Kenya frowned at her mother. "Do we really have to talk about this now?"
Angela threw up her hands. "I just want to put it out there. I expect great things from you. You're smart and you can do anything you put your mind to."
"I know. I am Angela Taylor's daughter."
Henry, Kenya's father, walked into the bedroom. "You know, she had help making you. Look at you. You look like a princess," he said then hugged his little girl. "Don't make me come looking for you and your boyfriend tonight. Be home by 1:30."
"Yes, sir," she said.
"Shaun is in the living room waiting for you," Henry said. "I think the boy is going to pass out if you don't hurry up and get out there."
Kenya smoothed her dress and smiled. "All right, I'll see you guys later," she said then headed into the living room to meet Shaun. But she really couldn't wait to get to the Hilton and see Maurice.

Maurice watched as Shaun and Kenya got into Shaun's Ford Thunderbird. He knew they were just friends, but he felt a burning jealousy creeping up his back.
"Why are you letting your girlfriend go to prom with another dude?" James asked.
"Why are you here?" Maurice asked. "Isn't there something at the AUC you could be doing?"
"Nope. I'm spending the weekend with my mother," James said. "Why aren't you escorting Kenya?"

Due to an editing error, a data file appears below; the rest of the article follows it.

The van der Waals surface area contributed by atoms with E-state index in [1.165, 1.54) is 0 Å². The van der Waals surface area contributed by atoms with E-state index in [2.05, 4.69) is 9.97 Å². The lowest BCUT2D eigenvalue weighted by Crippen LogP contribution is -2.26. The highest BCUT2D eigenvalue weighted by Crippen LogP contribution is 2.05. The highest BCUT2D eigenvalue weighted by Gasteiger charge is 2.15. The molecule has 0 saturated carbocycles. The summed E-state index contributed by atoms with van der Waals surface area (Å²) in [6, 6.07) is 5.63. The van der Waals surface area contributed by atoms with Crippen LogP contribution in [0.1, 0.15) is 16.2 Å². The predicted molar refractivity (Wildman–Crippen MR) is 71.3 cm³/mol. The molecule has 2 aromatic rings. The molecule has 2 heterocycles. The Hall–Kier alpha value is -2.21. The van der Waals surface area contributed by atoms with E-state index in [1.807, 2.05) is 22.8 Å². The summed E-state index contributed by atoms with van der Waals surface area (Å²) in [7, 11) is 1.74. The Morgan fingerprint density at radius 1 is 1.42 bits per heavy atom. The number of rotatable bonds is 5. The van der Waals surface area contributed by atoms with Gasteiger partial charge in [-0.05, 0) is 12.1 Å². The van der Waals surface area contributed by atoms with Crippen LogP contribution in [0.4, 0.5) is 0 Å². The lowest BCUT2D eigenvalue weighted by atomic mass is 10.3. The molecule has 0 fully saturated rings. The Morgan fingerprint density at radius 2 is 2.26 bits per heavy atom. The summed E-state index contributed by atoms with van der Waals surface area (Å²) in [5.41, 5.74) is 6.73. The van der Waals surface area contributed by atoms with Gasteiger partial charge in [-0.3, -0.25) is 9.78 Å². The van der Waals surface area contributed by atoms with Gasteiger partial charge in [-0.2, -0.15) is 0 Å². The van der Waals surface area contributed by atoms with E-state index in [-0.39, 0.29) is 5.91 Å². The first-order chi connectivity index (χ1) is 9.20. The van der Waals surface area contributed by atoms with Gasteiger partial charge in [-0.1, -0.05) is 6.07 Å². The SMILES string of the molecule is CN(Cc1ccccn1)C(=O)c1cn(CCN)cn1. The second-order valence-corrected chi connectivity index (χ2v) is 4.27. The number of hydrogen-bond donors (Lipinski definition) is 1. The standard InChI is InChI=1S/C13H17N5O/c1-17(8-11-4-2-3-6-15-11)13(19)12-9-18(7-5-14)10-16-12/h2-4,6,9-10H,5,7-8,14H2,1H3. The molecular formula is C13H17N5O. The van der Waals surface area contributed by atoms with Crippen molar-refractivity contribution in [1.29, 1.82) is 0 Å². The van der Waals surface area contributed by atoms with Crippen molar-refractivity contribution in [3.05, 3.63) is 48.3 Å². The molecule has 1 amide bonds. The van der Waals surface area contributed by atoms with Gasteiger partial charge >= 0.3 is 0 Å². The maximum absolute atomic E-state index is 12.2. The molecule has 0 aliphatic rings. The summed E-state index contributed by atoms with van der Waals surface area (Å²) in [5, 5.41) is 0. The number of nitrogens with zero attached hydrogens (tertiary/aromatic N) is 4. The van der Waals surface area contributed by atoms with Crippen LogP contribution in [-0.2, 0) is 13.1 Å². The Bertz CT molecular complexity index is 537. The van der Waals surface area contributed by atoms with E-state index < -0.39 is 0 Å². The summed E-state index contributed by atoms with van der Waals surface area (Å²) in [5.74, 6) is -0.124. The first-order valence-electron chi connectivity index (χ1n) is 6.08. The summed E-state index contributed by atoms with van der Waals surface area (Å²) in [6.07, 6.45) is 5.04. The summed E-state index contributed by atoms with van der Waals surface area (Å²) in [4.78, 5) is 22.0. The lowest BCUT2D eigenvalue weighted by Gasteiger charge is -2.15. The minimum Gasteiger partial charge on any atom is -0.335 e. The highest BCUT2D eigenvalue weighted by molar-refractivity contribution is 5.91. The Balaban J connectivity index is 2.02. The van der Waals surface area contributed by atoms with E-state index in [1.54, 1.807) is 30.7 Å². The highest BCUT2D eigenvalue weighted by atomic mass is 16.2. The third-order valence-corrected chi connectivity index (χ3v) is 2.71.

"Shaun asked her first. She says they're just friends and she's going to hook up with me at hotel."
"She looked really good," James said. "You might want to hurry up and get to midtown. Shaun didn't look like he was looking at 'just a friend' to me."
Maurice smacked his brother on the arm. "Shut up." Maurice stood up and smoothed his black tuxedo pants. "Ma, I'm getting ready to leave."
Maryann, who had been in the kitchen working on a new recipe for cinnamon buns, dashed into the living room with her camera. "Wait, I have to get a picture, because there's no telling when I'm going to see you in a suit again."
Maurice posed as if he were a male super model, flashing a brilliant smile for his mother's camera.
"Oh Lord," James groaned, "put a dude in a suit and he thinks he's Puff Daddy."
"Shut up. You know I make this look good," Maurice said as he did a b-boy pose for his mother, who was still snapping pictures.
"I wish I could've gotten a shot of you and Kenya," Maryann said. "I can't believe you're okay with her going to the prom with another guy."
"They're just friends and in a few minutes, she's going to ditch him and the punch bowl and spend the rest of the evening dancing with me," Maurice said as he twirled his mother around the room.